Just over half (53.8%) of girls age 13-17 years old received the human papilloma virus (HPV) vaccine in 2012, with no increase over the rate in 2011. Since 2006, the Advisory Committee on Immunization Practices has recommended routine vaccination of adolescent girls at ages 11 or 12 years with 3 doses of HPV vaccine. HPV causes 70 percent of cervical cancers. If HPV vaccine had been offered during healthcare visits when girls were already in the office to get a different vaccine, HPV vaccination coverage could have reached 90 percent. Approximately 79 million persons in the United States are infected with HPV, and approximately 14 million will become newly infected each year. Each year, 26,000 new cases of cancer are diagnosed that can be traced back to HPV infection. Read more on vaccines.
New Breathalyzer-like Device Tells You If Your Workout is Working
New technology being prototyped in Japan measures how well you're burning body fat and help you gauge the success of your diet and exercise program, using a smartphone and pocket-sized, bluetooth enabled device. The device measures exhaled breath for acetone, a metabolite produced from fat burning. The researchers tested the device in 17 healthy men and women, reporting their findings online July 25 in the Journal of Breath Research, and finding that the device was as effective as more established "gold standard" measures. Further research is needed on larger, more diverse populations, but if it pans out, "Enabling users to monitor the state of fat burning could play a pivotal role in daily diet management," Hiyama said in a journal news release. Read more on technology.
Study: Pertussis Booster Only ‘Moderately’ Effective
The “booster” vaccine for pertussis—or whooping cough—is only “moderately” effective in preventing the disease in adolescents and adults, according to a new study in the journal BMJ. The Kaiser Permanente-backed study, which is the first to look at the effectiveness of the Tdap booster shot in the new generation that has only received acellular vaccines, found the effectiveness to be between 53 and 64 percent. This indicates that additional vaccinations may be required to adequately prevent outbreaks according to lead author Roger Baxter, MD, co-director of the Kaiser Permanente Vaccine Study Center. The state of California saw its highest number of cases of pertussis in more than 60 years in 2010, when it had more than 9,000 cases that led to 809 hospitalizations and 10 deaths, according to the National Center for Biotechnology Information. Read more on vaccines.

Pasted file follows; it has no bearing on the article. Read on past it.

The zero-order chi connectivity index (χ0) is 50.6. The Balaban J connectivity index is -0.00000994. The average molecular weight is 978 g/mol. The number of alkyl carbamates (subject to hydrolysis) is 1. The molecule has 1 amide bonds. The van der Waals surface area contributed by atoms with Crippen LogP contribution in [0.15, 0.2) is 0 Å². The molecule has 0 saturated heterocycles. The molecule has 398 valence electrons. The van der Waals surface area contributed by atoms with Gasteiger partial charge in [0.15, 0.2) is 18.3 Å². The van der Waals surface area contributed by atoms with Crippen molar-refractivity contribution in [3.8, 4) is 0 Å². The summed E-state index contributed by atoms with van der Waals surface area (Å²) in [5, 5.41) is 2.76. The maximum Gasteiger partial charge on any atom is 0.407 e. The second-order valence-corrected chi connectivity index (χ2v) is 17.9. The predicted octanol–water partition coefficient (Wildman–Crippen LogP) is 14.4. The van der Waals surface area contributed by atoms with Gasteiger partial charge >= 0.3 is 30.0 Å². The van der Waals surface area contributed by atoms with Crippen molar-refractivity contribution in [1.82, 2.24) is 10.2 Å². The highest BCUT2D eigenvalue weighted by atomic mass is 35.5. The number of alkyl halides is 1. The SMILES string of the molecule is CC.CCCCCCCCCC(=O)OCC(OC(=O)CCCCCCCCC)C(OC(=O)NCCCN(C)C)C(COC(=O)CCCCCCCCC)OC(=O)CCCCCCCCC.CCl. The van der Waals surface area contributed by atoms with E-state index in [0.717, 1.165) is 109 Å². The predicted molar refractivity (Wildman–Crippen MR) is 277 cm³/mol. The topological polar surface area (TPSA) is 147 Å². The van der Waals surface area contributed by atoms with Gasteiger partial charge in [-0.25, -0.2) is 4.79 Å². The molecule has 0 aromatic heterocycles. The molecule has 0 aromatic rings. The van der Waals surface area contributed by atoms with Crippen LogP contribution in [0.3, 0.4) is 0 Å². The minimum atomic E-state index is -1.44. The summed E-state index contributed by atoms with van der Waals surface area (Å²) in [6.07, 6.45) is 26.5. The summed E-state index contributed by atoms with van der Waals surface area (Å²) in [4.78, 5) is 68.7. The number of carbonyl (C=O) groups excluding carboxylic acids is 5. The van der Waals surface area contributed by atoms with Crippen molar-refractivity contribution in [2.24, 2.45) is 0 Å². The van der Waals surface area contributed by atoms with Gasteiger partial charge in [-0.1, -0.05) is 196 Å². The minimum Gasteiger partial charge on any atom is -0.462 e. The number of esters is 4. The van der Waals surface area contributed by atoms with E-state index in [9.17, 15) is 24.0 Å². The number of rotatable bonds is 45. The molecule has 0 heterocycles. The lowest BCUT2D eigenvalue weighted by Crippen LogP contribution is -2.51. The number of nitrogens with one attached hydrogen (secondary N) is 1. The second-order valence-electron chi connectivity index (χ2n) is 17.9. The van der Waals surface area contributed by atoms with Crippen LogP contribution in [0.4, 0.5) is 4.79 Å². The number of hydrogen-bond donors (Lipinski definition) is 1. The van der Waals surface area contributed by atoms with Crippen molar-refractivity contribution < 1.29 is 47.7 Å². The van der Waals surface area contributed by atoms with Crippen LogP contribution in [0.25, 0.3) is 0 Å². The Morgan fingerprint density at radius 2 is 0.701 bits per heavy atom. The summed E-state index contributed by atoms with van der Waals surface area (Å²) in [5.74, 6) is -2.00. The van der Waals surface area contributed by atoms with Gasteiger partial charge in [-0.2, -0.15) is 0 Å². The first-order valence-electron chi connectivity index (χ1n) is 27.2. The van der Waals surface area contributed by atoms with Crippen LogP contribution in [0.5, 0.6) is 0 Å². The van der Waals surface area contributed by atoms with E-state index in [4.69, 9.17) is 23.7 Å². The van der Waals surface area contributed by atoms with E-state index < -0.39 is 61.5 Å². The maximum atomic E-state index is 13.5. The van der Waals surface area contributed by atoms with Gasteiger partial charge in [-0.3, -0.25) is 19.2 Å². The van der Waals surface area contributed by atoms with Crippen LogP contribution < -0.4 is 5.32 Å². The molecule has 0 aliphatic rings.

NYC Hospitals Prescribing Fruits, Vegetables to At-risk Youth
An apple a day to keep the doctor away? At two New York City hospitals, you can get a prescription for just that. Under a four-month pilot program, doctors at Lincoln Medical Center in the Bronx and Harlem Hospital are giving prescriptions for fruits and vegetables to at-risk youths. The kids and their families receive coupons which can be redeemed for product at local farmers markets and city green carts. “This is probably going to prevent an awful lot more disease over the long-term than a lot of the medicines we tend to write for,” said New York City Health Commissioner Thomas Farley, MD, said Tuesday in the green market outside Lincoln Medical Center. Read more on nutrition.
Breast Cancer Survival Times Shorter for Black Women
The fact that black women receive less health care overall than their white counterparts, combined with the lack of early screening and detection programs in many black communities, means they live an average of three fewer years with a breast cancer diagnosis, according to a new study in The Journal of the American Medical Association. Researchers at the University of Pennsylvania found that black women were less likely to receive an early diagnosis when the cancer was more treatable; they also found that quality of care was in general lower, though not enough to explain the survival gap. Data showed that 70 percent of white women lived at least five years after a breast cancer diagnosis, compared to 56 percent of black women. “Something is going wrong,” said Jeffrey H. Silber, MD, a professor at the University of Pennsylvania and the director of the Center for Outcomes Research at the Children’s Hospital of Philadelphia, which studies disparities in health care. “These are huge differences. We are getting there too late. That’s why we are seeing these differences in survival.” Read more on cancer.
The decision by the ABC Network to hire former model and MTV celebrity Jenny McCarthy to be a host on “The View,” a weekday talk show aimed at women, had vaccines in the news this week. It remains to be seen whether the increased attention will have an impact on the number of kids getting their shots, and getting them on time this year. In her book and in a myriad of interviews, McCarthy has linked her son’s diagnosis of autism with the Measles/Mumps/Rubella (MMR) vaccines he received as a baby. In a 2008 USA TODAY/Gallup Poll, a quarter of people surveyed said they were familiar with McCarthy’s views and of those respondents, 40 percent said her views would make them more likely to question the safety of vaccines.